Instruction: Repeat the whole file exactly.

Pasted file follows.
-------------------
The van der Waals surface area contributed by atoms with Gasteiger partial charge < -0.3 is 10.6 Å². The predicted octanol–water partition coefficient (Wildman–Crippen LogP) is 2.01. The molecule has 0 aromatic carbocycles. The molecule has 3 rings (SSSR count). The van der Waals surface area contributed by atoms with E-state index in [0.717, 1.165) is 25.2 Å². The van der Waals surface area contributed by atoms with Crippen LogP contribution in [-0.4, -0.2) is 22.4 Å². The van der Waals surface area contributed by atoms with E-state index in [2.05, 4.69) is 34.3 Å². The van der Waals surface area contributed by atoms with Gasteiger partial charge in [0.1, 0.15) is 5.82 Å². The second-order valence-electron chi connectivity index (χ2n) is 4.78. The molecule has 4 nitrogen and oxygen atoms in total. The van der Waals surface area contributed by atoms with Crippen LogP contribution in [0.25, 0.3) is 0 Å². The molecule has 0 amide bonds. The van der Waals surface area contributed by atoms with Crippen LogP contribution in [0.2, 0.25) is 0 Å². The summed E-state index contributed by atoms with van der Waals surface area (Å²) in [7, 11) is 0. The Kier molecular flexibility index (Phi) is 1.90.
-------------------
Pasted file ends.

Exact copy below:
The van der Waals surface area contributed by atoms with Gasteiger partial charge < -0.3 is 10.6 Å². The predicted octanol–water partition coefficient (Wildman–Crippen LogP) is 2.01. The molecule has 0 aromatic carbocycles. The molecule has 3 rings (SSSR count). The van der Waals surface area contributed by atoms with E-state index in [0.717, 1.165) is 25.2 Å². The van der Waals surface area contributed by atoms with Crippen LogP contribution in [-0.4, -0.2) is 22.4 Å². The van der Waals surface area contributed by atoms with E-state index in [2.05, 4.69) is 34.3 Å². The van der Waals surface area contributed by atoms with Gasteiger partial charge in [0.1, 0.15) is 5.82 Å². The second-order valence-electron chi connectivity index (χ2n) is 4.78. The molecule has 4 nitrogen and oxygen atoms in total. The van der Waals surface area contributed by atoms with Crippen LogP contribution in [0.25, 0.3) is 0 Å². The molecule has 0 amide bonds. The van der Waals surface area contributed by atoms with Crippen LogP contribution in [0.2, 0.25) is 0 Å². The summed E-state index contributed by atoms with van der Waals surface area (Å²) in [7, 11) is 0. The Kier molecular flexibility index (Phi) is 1.90.